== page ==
Sent from my iPhone


    Comment by Steve — July 14, 2013 @ 5:31 PM

  2. Wow! That’s a new one to me.

    Call the neuro ASAP and elaborate on what’s happening.

    He may want to test for other problems — like irritable bowel syndrome. (Yes, you can have both. I do.)

    If she’s eliminating the drug entirely though her stool, I think it’s indicitive of an additional problem.

    If she’s not metabolizxing Keppra, MAYBE another drug would work.

    But I think the problem lies beyond Keppra.


    Comment by Phylis Feiner Johnson — July 14, 2013 @ 5:53 PM

  3. I went on liquid Keppra for a while. My liver enzymes were off. I would address it to the doctor. Med powder is seen in the toilet at times but if your wife is having seizure activity. Contact the physician about it. Have the liver enzymes checked. I had a little problem at the beginning and then I was fine.


    Comment by Toni Robison — July 15, 2013 @ 6:31 PM

  4. Thanks Toni. Another wonderful contribution.


    Comment by Phylis Feiner Johnson — July 15, 2013 @ 7:17 PM

  5. Talk about happy stress, the week of Christmas i had 2 seizures. That’s very rare for me to have them that close together, normally they are spread out a month or so.


    Comment by Zolt — July 16, 2013 @ 1:31 PM

  6. You should try high cbd tinture.I had seizure at least twice a week, know its. Maybe twice a month.


    Comment by Chain Rain — August 27, 2013 @ 1:33 AM

  7. Hi Chain,

    Thanks for the tip but WHAT is cbc? Is it tincture of cannibus? (What do the initials stand for?)

    If so, is it any easier to get than the weed? Or do you have to live in a medically “legal” state and get it from a dispensary?

    Thanks again. Would love to hear from you. I’ve read and written lots about marijuana but know nothing about cbc!


    Comment by Phylis Feiner Johnson — August 27, 2013 @ 7:37 AM

  8. Many of the meds also cause issues that can result in stress. Those are issues you can’t control unless you read up on them,share notes and understand


    Comment by Tony Murray — September 3, 2013 @ 11:03 PM

  9. Yup. You hit the nail on the head, Tony!

    Side-effects are random and no day at the beach. And often you have to do your own research and be your own advocate.

    We’re here to help each other, share knowledge, experiences and support one another.

    But, unfortunately, you can’t walk in someone else’s shoes.

    Every one is different.

    But you can give support and, when needed, comfort.


    Comment by Phylis Feiner Johnson — September 4, 2013 @ 9:17 AM

  10. Keep in mind, many of the meds cause stress.


    Comment by Tony Murray — September 11, 2013 @ 6:05 PM

  11. lol there’s a sign of my memory. I forgot I posted already.


    Comment by Tony Murray — September 11, 2013 @ 6:06 PM

  12. No Tony, it just underscores how important the fact is. Meds cause stress and they muck with your memory!!!


    Comment by Phylis Feiner Johnson — September 12, 2013 @ 9:07 AM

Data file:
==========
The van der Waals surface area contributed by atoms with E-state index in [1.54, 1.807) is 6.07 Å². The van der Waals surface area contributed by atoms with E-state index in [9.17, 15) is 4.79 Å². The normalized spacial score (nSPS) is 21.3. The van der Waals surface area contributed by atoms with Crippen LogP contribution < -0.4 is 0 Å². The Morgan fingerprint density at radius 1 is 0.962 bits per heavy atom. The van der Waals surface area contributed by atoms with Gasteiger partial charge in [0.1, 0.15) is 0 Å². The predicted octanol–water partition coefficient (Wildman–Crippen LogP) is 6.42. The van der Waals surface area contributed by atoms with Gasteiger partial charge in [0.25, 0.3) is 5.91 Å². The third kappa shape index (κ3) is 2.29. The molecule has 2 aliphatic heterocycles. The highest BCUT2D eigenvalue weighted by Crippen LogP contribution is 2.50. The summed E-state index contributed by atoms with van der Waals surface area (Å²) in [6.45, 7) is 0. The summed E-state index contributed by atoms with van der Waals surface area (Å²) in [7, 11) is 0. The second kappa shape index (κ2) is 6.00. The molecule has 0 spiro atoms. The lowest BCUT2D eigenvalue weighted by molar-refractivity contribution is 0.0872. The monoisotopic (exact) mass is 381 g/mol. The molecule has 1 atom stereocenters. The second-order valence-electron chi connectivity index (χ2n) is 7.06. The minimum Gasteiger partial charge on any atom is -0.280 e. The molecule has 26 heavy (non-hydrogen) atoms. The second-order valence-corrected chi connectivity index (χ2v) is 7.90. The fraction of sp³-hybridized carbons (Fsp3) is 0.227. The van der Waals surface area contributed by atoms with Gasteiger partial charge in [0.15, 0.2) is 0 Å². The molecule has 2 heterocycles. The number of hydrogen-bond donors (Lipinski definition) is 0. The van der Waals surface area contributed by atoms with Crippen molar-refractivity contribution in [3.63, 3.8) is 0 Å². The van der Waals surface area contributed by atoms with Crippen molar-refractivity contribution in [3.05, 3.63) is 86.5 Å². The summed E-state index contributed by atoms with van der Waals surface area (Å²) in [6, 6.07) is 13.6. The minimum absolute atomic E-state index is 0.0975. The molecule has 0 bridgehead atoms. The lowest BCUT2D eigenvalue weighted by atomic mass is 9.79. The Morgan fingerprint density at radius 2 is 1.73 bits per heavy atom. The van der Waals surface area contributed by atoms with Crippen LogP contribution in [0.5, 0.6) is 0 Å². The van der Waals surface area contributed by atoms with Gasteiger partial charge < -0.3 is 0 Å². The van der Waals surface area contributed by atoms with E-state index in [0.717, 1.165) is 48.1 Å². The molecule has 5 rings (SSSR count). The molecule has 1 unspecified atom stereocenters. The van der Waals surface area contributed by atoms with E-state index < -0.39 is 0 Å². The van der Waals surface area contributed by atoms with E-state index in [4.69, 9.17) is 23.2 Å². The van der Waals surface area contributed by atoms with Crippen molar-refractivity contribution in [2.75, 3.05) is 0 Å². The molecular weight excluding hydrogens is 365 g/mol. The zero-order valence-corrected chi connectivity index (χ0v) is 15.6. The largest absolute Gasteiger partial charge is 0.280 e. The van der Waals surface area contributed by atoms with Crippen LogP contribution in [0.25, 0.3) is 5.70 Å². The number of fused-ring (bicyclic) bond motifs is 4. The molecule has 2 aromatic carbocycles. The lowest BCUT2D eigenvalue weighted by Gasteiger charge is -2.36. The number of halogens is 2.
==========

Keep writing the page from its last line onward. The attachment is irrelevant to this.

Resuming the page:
13. stress is apart of my life because of school, don’t get me wrong i enjoy my education and being with other people, but i do get kind of stressed in my public speaking class when things go not according to my plans.


    Comment by Crystal Cahill — March 5, 2014 @ 7:28 PM

  14. Yes, I know that Crystal, but even bravery has its stresses. You’re doing what you love. Keep going!


    Comment by Phylis Feiner Johnson — March 5, 2014 @ 10:37 PM

  15. speaking of stresses and being extremely scared at the same time, on the bus this morning, i rely on public transportation most of the time, a drunk crazy man had gotten on and started cussing and harassing me and a few other people, until i told the bus driver to pull over and he kicked the individual off the bus, and told his supervisor what happened, i was still kind of frightened about what happened and after my tutoring session i went and talked to my dsps adviser and told her what happened and she said that i did the right thing, by telling the bus driver because there were two girls, probably jr high or elementary school age, i could tell they were getting scared. end of rant for the day.


    Comment by Crystal Cahill — April 23, 2014 @ 3:42 PM

  16. That is NOT a rant. It’s something to be proud of.

    Instead of looking the other way, you stepped up to the plate and spoke up.

    Helping those other kids too!

    You’ve come a long way, Crystal!


    Comment by Phylis Feiner Johnson — April 24, 2014 @ 9:13 AM

  17. Reblogged this on My random adventures in life and Epilepsy and commented:
    This is really helpful for me. I love it!


    Comment by Ginger Nicole — July 16, 2014 @ 4:13 PM

  18. Glad to be of help. I have 365 articles in Epilepsy Talk (and a very retarded search engine). So you can either do a search of key words, or if you can’t find what you’re looking for, email me: pfj@pfjohnson.com


    Comment by Phylis Feiner Johnson — July 16, 2014 @ 8:49 PM

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    About the author

    Phylis Feiner Johnson

    Phylis Feiner Johnson

    I've been a professional copywriter for over 35 years. I've also had epilepsy for decades. My mission is advocacy; to increase education, awareness and funding for epilepsy research. Together, we can make a huge difference. If not changing the world, at least helping each other, with wisdom, compassion and sharing.